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#29 Thank You for Those False Expectations

I feel the most alive right before visiting a place I’ve never been in my life. I remember myself, sitting on a train heading south towards Lake Constance from Ravensburg (the town where I stayed with my host family), inhaling the familiar scent of leather upholstery mixed with black coffee, staring out at the emerald and sienna and earthy tones of the countryside, and the thing that occupies my mind the most, is imagining what the lake looks like in summertime.

Last time I was nearby, the trees were topped with snowy caps, everywhere, save for the asphalt autobahns and winding roads, was blanketed with a sea of white white white. What shade of blue would the lake be now that it’s summer? Would I still be able to see the mountains in Switzerland? Do the seagulls here squawk like their cousins in Brighton and the French Riviera?

The train slid into the station at Friedrichshafen Station, where I followed the flow of day trippers and bikers and everyone else to the other platform to catch a connecting train heading eastwards to the famed lakeside town of Lindau…

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#28 Deported, Bags Like Chekhov’s Gun

I thought about writing this for quite sometime now. I didn’t before, because I felt ridiculously sore about it  weeks after. To be a warrior at travelling, I have to accept that bad things happen, we fall, we brush ourselves off, we get up and we go again. (Plus it makes for a good 5-minute dinner party story.)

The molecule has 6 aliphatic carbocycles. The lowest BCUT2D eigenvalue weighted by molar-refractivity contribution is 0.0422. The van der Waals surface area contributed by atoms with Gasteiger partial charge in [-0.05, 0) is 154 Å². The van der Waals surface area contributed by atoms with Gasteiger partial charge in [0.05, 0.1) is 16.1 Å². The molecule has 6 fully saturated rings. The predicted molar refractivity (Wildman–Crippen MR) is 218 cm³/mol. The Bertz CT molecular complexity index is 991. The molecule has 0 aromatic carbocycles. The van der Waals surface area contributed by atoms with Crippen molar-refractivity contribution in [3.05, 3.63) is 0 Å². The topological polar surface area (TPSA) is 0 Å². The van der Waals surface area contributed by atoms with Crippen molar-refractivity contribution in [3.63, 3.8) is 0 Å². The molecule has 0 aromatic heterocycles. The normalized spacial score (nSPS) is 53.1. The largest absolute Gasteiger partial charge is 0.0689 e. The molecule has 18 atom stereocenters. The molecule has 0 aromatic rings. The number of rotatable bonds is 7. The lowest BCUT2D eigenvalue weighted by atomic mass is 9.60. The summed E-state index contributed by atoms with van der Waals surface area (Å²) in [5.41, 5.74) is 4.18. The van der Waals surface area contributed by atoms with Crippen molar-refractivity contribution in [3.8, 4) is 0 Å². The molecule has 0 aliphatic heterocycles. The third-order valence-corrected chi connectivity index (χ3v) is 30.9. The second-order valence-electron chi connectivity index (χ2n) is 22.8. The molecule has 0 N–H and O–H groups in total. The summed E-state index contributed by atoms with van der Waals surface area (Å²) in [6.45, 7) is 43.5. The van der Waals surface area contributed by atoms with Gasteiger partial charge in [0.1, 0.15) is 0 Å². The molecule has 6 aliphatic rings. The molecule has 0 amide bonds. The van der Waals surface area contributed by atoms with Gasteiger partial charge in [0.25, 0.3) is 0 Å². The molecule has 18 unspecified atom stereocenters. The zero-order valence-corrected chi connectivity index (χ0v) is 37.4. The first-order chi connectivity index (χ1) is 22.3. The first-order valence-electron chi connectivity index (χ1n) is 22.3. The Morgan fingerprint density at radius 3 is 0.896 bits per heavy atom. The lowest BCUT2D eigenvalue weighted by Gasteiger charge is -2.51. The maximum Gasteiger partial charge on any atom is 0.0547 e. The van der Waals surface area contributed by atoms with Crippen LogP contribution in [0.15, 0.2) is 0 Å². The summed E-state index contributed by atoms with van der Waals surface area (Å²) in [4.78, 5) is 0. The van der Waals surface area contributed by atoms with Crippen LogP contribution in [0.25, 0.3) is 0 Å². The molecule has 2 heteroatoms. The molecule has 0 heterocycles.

My boyfriend and I booked a trip to visit the famed Borobudur and some of the volcanoes in Java in February. I was more than psyched because it was close to the top of the to-see list for me. I sold the idea shamelessly to him, and since I did all the legwork as usual — trip planning, booking and all that jazz — he was agreeable. Sounds like another adventure waiting to happen.

A little sense of foreboding nagged at the back of my mind. My psychic mind told me it’s not going to be a volcanic eruption or anything of that sort. I prayed that the budget airlines plane will fly straight.

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#27 In Travel, We Gain Some, We Lose Some

I am the kind of person who likes to run all over the place. I don’t like to be forced to stick around too long in one place. So I wandered here and there, whenever I can.